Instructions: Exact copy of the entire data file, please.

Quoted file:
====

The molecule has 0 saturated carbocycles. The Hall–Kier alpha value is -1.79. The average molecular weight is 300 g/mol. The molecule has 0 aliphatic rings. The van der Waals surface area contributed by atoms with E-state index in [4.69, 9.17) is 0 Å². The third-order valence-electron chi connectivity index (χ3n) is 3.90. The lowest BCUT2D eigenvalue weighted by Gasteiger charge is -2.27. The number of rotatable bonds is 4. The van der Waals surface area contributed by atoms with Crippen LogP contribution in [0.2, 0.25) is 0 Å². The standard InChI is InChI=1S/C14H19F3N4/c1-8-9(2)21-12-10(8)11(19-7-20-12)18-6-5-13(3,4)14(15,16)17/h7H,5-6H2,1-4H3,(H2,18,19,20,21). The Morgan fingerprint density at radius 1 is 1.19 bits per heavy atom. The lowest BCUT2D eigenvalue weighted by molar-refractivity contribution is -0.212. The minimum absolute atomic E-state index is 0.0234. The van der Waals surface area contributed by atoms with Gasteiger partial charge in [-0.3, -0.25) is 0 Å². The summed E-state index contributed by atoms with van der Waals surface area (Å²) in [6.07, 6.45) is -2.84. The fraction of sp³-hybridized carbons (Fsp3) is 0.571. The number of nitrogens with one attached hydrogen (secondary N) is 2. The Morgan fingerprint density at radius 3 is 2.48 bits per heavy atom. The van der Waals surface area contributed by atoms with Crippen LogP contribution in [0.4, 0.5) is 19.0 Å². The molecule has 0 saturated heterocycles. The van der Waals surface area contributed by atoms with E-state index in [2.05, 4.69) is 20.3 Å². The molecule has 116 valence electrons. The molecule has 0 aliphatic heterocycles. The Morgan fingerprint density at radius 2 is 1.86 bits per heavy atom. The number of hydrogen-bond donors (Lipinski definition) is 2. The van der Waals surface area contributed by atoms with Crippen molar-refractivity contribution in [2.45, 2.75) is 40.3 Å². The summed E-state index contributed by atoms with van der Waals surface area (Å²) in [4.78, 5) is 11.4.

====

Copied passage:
The molecule has 0 saturated carbocycles. The Hall–Kier alpha value is -1.79. The average molecular weight is 300 g/mol. The molecule has 0 aliphatic rings. The van der Waals surface area contributed by atoms with E-state index in [4.69, 9.17) is 0 Å². The third-order valence-electron chi connectivity index (χ3n) is 3.90. The lowest BCUT2D eigenvalue weighted by Gasteiger charge is -2.27. The number of rotatable bonds is 4. The van der Waals surface area contributed by atoms with Crippen LogP contribution in [0.2, 0.25) is 0 Å². The standard InChI is InChI=1S/C14H19F3N4/c1-8-9(2)21-12-10(8)11(19-7-20-12)18-6-5-13(3,4)14(15,16)17/h7H,5-6H2,1-4H3,(H2,18,19,20,21). The Morgan fingerprint density at radius 1 is 1.19 bits per heavy atom. The lowest BCUT2D eigenvalue weighted by molar-refractivity contribution is -0.212. The minimum absolute atomic E-state index is 0.0234. The van der Waals surface area contributed by atoms with Gasteiger partial charge in [-0.3, -0.25) is 0 Å². The summed E-state index contributed by atoms with van der Waals surface area (Å²) in [6.07, 6.45) is -2.84. The fraction of sp³-hybridized carbons (Fsp3) is 0.571. The number of nitrogens with one attached hydrogen (secondary N) is 2. The Morgan fingerprint density at radius 3 is 2.48 bits per heavy atom. The van der Waals surface area contributed by atoms with Crippen LogP contribution in [0.4, 0.5) is 19.0 Å². The molecule has 0 saturated heterocycles. The van der Waals surface area contributed by atoms with E-state index in [2.05, 4.69) is 20.3 Å². The molecule has 116 valence electrons. The molecule has 0 aliphatic heterocycles. The Morgan fingerprint density at radius 2 is 1.86 bits per heavy atom. The number of hydrogen-bond donors (Lipinski definition) is 2. The van der Waals surface area contributed by atoms with Crippen molar-refractivity contribution in [2.45, 2.75) is 40.3 Å². The summed E-state index contributed by atoms with van der Waals surface area (Å²) in [4.78, 5) is 11.4.